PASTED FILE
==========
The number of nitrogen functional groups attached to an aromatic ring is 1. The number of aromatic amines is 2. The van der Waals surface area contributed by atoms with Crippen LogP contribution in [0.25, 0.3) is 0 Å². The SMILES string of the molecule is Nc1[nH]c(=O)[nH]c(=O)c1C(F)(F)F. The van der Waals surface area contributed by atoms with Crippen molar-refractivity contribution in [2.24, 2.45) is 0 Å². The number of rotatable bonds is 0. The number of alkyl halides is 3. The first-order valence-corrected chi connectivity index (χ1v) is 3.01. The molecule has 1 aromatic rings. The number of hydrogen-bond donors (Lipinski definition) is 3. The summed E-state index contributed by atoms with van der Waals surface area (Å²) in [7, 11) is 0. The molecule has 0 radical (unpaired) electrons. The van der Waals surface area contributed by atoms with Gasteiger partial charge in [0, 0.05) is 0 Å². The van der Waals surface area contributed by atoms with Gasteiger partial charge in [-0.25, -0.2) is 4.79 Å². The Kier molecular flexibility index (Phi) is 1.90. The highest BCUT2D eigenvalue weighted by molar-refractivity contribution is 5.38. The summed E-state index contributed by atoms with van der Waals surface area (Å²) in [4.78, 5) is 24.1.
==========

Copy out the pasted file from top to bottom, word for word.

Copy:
The number of nitrogen functional groups attached to an aromatic ring is 1. The number of aromatic amines is 2. The van der Waals surface area contributed by atoms with Crippen LogP contribution in [0.25, 0.3) is 0 Å². The SMILES string of the molecule is Nc1[nH]c(=O)[nH]c(=O)c1C(F)(F)F. The van der Waals surface area contributed by atoms with Crippen molar-refractivity contribution in [2.24, 2.45) is 0 Å². The number of rotatable bonds is 0. The number of alkyl halides is 3. The first-order valence-corrected chi connectivity index (χ1v) is 3.01. The molecule has 1 aromatic rings. The number of hydrogen-bond donors (Lipinski definition) is 3. The summed E-state index contributed by atoms with van der Waals surface area (Å²) in [7, 11) is 0. The molecule has 0 radical (unpaired) electrons. The van der Waals surface area contributed by atoms with Gasteiger partial charge in [0, 0.05) is 0 Å². The van der Waals surface area contributed by atoms with Gasteiger partial charge in [-0.25, -0.2) is 4.79 Å². The Kier molecular flexibility index (Phi) is 1.90. The highest BCUT2D eigenvalue weighted by molar-refractivity contribution is 5.38. The summed E-state index contributed by atoms with van der Waals surface area (Å²) in [4.78, 5) is 24.1.